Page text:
DIR: Patrick Farrelly, Kate O’Callaghan
Jaha Dukureh is one of the millions of women from Gambia who underwent female genital mutilation as a child: in Dukureh’s home village of Gambisara, girls undergo the procedure when they are just a week old. FGM was talked about so little, that it wasn’t until Dukureh attempted sexual intercourse that she realised the extent of her injuries. At just 26 years old, Dukureh’s campaign to ban FGM in Gambia was successful, with the government outlawing the practice in 2015. In Jaha’s Promise, Irish directors Patrick Farrelly and Kate O’Callaghan follow Dukureh from her campaign in the United States – where she now resides – with a change.org petition, all the way to Gambia where her human rights work brought her home to Gambisara to interview her family and the women of her village, including the midwife who removed her labia and clitoris as a baby.
Dukureh’s voice guides us through the majority of the documentary, telling us the story of how her life in both Gambia and the United States has been influenced by patriarchal demands. Dukureh was unusual in getting an education, as girls in her village are married off as early as possible. Men, meanwhile, often have multiple wives. Dukureh’s first arranged marriage – at age fifteen she was shipped off to America to marry a much older man – she argues was “like rape.” Dukureh had many cultural assumptions to deal with when addressing the issue of FGM, something that has been mirrored in her own life: running away from her husband and residing with relatives, she made a new agreement with her father: she would, instead, marry another man, one with whom she had mutual respect. Now living a much happier life with her second husband and their three children, she has brought the same model of cultural negotiation to her human rights activism.
Durukeh’s mission operates at ground level, as she educates women, men and children on the realities of FGM. A common belief which Durukeh is forced to debunk is that FGM is sunnah (“the way of the prophet”), something which many of Gambia’s influential imams claim. We see her returning to her home village where she interviews local women on their views on the procedure. There is, we learn, not necessarily a consensus. While some see FGM see it as a way of curbing female sexuality, others believe women are not able to physically give birth if they are not cut. Some, meanwhile, believe that their lack of basic healthcare makes FGM a necessity. It is fascinating to watch Dukureh as she challenges the norms and regulations of both Gambia and the United States, bringing about social and political change but doing so by shaping perspectives around her, rather than shattering them. At times it can be hard to believe that her polite and deferential manner can hold any sway, but Durukeh’s strategy demonstrates the strength of long-term campaigning and of laying a foundation for a new way of thinking.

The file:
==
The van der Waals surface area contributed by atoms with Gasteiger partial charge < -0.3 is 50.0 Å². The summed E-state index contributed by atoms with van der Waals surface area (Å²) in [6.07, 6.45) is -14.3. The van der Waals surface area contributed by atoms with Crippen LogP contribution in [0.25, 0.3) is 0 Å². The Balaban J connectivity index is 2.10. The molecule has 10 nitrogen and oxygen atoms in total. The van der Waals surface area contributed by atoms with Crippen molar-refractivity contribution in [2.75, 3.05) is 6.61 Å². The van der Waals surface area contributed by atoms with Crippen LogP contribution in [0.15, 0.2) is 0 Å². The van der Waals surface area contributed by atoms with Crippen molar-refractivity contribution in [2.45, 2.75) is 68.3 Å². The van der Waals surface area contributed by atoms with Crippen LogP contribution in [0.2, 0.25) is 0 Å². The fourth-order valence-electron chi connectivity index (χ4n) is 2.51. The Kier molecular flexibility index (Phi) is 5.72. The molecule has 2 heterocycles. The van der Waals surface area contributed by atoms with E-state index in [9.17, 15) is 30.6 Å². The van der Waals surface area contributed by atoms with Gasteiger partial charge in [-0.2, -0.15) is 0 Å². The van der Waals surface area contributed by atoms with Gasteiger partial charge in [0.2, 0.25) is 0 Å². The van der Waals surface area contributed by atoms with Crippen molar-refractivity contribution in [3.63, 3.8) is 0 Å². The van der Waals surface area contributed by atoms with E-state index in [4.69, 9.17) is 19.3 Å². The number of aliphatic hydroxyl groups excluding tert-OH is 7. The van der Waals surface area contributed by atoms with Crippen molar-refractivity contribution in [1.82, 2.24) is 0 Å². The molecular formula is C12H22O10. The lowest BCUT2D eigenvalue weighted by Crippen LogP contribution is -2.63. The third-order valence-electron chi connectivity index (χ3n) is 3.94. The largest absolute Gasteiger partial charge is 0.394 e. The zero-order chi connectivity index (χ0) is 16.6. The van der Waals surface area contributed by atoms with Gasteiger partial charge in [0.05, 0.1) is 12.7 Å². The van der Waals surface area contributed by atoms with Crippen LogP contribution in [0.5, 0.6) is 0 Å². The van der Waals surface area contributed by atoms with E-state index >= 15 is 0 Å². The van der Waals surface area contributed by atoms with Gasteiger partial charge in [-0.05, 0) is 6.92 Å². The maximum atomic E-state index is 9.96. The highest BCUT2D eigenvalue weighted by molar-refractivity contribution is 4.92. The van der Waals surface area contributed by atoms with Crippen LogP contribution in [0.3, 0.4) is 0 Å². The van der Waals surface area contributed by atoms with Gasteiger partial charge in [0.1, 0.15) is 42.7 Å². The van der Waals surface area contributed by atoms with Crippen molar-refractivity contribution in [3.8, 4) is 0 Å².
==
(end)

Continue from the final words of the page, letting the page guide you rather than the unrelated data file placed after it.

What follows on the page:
Jaha’s Promise is admirable for the way in which it interrogates the issue of FGM, demonstrating the importance of listening to the experiences of the women most affected by it. Perhaps most interesting of all, is how crucial opening up and talking about it is. Many of the women interviewed talk about how little knowledge they had of FGM for so long: and yet, once it stopped being a taboo subject, there was sudden and drastic change. Both the Obama Administration and the Gambian government quickly came onboard once it was clear that there was appetite for safeguarding girls against mutilation. Durukeh is not naive, however, recognising that enforcement of these new laws is the next step in a long road towards eliminating the practice for good.
Unsurprisingly, Jaha’s Promise is at times distressing, particularly listening to the horrific descriptions of female genital mutilation from women who themselves endured the procedure as babies and young girls. However, Jaha’s Promise is such a crucial story that it cannot be ignored. Not only does it serve as a pertinent reminder of the sexual violence and coercion girls and women suffer world-wide, Durukeh’s grass-roots campaign will hopefully be seen as a model for future movements in combating human rights violations.
Jaha’s Promise is released 1st December 2017